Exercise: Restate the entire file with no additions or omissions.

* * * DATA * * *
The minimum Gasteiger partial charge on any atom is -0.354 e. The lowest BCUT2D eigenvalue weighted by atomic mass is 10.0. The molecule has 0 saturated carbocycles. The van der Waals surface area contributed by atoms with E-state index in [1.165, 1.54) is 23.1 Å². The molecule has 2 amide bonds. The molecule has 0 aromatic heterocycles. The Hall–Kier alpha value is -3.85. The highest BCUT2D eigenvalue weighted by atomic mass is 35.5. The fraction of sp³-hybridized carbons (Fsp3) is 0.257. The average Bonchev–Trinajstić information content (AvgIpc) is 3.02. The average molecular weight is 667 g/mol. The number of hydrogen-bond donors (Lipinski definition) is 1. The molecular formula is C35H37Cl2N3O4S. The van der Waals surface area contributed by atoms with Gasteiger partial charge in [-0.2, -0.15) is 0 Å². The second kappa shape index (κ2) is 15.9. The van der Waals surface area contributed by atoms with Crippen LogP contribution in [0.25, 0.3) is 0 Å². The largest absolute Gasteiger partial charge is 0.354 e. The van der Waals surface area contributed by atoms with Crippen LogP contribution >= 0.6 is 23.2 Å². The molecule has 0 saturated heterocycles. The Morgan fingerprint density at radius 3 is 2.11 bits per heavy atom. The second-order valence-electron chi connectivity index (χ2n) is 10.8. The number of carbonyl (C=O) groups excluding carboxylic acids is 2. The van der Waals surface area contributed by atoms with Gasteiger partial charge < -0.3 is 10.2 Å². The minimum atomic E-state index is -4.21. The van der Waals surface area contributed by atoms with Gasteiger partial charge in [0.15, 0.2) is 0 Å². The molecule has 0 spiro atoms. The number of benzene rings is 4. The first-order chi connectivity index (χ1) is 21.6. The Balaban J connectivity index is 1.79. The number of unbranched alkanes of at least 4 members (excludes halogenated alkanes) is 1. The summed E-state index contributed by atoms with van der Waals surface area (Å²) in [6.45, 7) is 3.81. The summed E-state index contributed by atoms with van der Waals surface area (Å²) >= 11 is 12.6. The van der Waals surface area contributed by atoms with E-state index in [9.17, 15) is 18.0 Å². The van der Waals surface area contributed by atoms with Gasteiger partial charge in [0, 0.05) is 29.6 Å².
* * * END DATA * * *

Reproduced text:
The minimum Gasteiger partial charge on any atom is -0.354 e. The lowest BCUT2D eigenvalue weighted by atomic mass is 10.0. The molecule has 0 saturated carbocycles. The van der Waals surface area contributed by atoms with E-state index in [1.165, 1.54) is 23.1 Å². The molecule has 2 amide bonds. The molecule has 0 aromatic heterocycles. The Hall–Kier alpha value is -3.85. The highest BCUT2D eigenvalue weighted by atomic mass is 35.5. The fraction of sp³-hybridized carbons (Fsp3) is 0.257. The average Bonchev–Trinajstić information content (AvgIpc) is 3.02. The average molecular weight is 667 g/mol. The number of hydrogen-bond donors (Lipinski definition) is 1. The molecular formula is C35H37Cl2N3O4S. The van der Waals surface area contributed by atoms with Gasteiger partial charge in [-0.2, -0.15) is 0 Å². The second kappa shape index (κ2) is 15.9. The van der Waals surface area contributed by atoms with Crippen LogP contribution in [0.25, 0.3) is 0 Å². The largest absolute Gasteiger partial charge is 0.354 e. The van der Waals surface area contributed by atoms with Crippen LogP contribution >= 0.6 is 23.2 Å². The molecule has 0 saturated heterocycles. The Morgan fingerprint density at radius 3 is 2.11 bits per heavy atom. The second-order valence-electron chi connectivity index (χ2n) is 10.8. The number of carbonyl (C=O) groups excluding carboxylic acids is 2. The van der Waals surface area contributed by atoms with Gasteiger partial charge < -0.3 is 10.2 Å². The minimum atomic E-state index is -4.21. The van der Waals surface area contributed by atoms with Gasteiger partial charge in [0.15, 0.2) is 0 Å². The molecule has 0 spiro atoms. The number of benzene rings is 4. The first-order chi connectivity index (χ1) is 21.6. The Balaban J connectivity index is 1.79. The number of unbranched alkanes of at least 4 members (excludes halogenated alkanes) is 1. The summed E-state index contributed by atoms with van der Waals surface area (Å²) in [6.45, 7) is 3.81. The summed E-state index contributed by atoms with van der Waals surface area (Å²) >= 11 is 12.6. The van der Waals surface area contributed by atoms with E-state index in [9.17, 15) is 18.0 Å². The van der Waals surface area contributed by atoms with Gasteiger partial charge in [0, 0.05) is 29.6 Å².